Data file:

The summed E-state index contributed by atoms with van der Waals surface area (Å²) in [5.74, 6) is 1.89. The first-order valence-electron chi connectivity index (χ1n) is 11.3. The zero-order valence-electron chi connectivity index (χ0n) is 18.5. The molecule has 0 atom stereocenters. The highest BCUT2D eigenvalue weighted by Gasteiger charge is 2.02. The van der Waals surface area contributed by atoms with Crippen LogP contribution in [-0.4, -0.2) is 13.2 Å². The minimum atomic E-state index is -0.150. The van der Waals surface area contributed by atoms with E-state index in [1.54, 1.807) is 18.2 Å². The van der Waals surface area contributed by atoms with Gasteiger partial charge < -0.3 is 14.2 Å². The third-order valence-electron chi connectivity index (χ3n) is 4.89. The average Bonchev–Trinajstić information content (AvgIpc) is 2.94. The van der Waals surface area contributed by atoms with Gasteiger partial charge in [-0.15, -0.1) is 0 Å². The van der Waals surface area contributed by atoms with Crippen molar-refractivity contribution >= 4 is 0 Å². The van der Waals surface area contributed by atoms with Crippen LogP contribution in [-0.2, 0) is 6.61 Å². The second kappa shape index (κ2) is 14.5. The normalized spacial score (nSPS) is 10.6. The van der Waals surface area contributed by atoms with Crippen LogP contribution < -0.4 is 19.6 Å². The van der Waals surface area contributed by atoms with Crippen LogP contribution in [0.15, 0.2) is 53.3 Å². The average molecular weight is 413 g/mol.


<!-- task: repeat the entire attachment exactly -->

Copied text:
The summed E-state index contributed by atoms with van der Waals surface area (Å²) in [5.74, 6) is 1.89. The first-order valence-electron chi connectivity index (χ1n) is 11.3. The zero-order valence-electron chi connectivity index (χ0n) is 18.5. The molecule has 0 atom stereocenters. The highest BCUT2D eigenvalue weighted by Gasteiger charge is 2.02. The van der Waals surface area contributed by atoms with Crippen LogP contribution in [-0.4, -0.2) is 13.2 Å². The minimum atomic E-state index is -0.150. The van der Waals surface area contributed by atoms with E-state index in [1.54, 1.807) is 18.2 Å². The van der Waals surface area contributed by atoms with Gasteiger partial charge < -0.3 is 14.2 Å². The third-order valence-electron chi connectivity index (χ3n) is 4.89. The average Bonchev–Trinajstić information content (AvgIpc) is 2.94. The van der Waals surface area contributed by atoms with Gasteiger partial charge in [-0.15, -0.1) is 0 Å². The van der Waals surface area contributed by atoms with Crippen molar-refractivity contribution >= 4 is 0 Å². The van der Waals surface area contributed by atoms with Crippen LogP contribution in [-0.2, 0) is 6.61 Å². The second kappa shape index (κ2) is 14.5. The normalized spacial score (nSPS) is 10.6. The van der Waals surface area contributed by atoms with Crippen LogP contribution < -0.4 is 19.6 Å². The van der Waals surface area contributed by atoms with Crippen LogP contribution in [0.15, 0.2) is 53.3 Å². The average molecular weight is 413 g/mol.